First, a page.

In February, we invite you to come visit us. Join us to see first hand how a focus on students-with-names impacts everything that we do (including our approach to conference PD!)  The 5Sigma Education Conference is an opportunity for you to see first hand what makes Anastasis such a different learning environment. On February 19th, our students will tour you through our building, they’ll walk you through classes and talk to you about their learning experiences. We have two incredible keynotes by equally incredible people. Angela Maiers is our opening keynote. If you aren’t familiar with Angela’s work, I encourage you to take a look at her here, and learn why she is the perfect person to kick off our “students-with-names” focused conference. Bodo Hoenen is our closing keynote. Bodo has a passion for making individualized learning possible for children who have been largely forgotten.  In between those keynotes, will be sessions, panels, featured speakers, conversations, and plenty of inspiration. On February 21st we’ll take a field trip together.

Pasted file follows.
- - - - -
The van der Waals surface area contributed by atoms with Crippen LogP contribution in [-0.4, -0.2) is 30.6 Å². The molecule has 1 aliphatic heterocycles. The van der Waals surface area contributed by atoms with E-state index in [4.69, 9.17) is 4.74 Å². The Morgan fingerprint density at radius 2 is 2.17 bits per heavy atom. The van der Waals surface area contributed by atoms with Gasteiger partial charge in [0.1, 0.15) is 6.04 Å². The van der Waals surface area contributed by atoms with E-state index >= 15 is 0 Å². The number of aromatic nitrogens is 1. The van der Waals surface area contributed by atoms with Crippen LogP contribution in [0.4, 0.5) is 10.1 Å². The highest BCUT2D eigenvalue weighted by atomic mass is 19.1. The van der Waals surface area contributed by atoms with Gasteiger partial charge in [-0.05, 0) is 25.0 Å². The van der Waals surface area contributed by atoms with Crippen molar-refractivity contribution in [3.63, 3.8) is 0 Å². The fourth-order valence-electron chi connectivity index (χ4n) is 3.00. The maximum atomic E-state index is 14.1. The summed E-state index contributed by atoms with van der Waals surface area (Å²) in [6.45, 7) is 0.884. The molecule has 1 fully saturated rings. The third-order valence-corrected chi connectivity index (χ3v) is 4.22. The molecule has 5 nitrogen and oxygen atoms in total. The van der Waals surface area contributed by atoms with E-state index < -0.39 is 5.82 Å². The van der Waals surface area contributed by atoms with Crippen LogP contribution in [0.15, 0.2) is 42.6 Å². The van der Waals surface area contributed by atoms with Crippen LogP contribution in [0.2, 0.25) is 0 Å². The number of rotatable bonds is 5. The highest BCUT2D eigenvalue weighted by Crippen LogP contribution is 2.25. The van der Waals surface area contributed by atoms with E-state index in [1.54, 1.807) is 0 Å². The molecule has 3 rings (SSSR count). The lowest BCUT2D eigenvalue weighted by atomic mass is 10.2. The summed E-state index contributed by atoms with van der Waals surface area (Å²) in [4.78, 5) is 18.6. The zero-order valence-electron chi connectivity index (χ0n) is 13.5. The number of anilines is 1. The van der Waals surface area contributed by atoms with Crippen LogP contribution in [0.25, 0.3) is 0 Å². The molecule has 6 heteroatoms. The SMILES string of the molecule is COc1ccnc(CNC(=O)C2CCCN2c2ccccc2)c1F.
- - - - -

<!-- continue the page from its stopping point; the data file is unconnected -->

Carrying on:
This is our second 5Sigma Education Conference, if you were at the first, you know what a powerful weekend this is. If you weren’t with us last year, you will not want to miss out this year! Check out what last year’s attendees had to say about the weekend here.

Register today and take advantage of early-bird pricing!

Have something that needs to be added to our conversations? The call for proposals is still open! Click on the link above and head over to the “Propose a Session” tab.

Transforming education through great accidents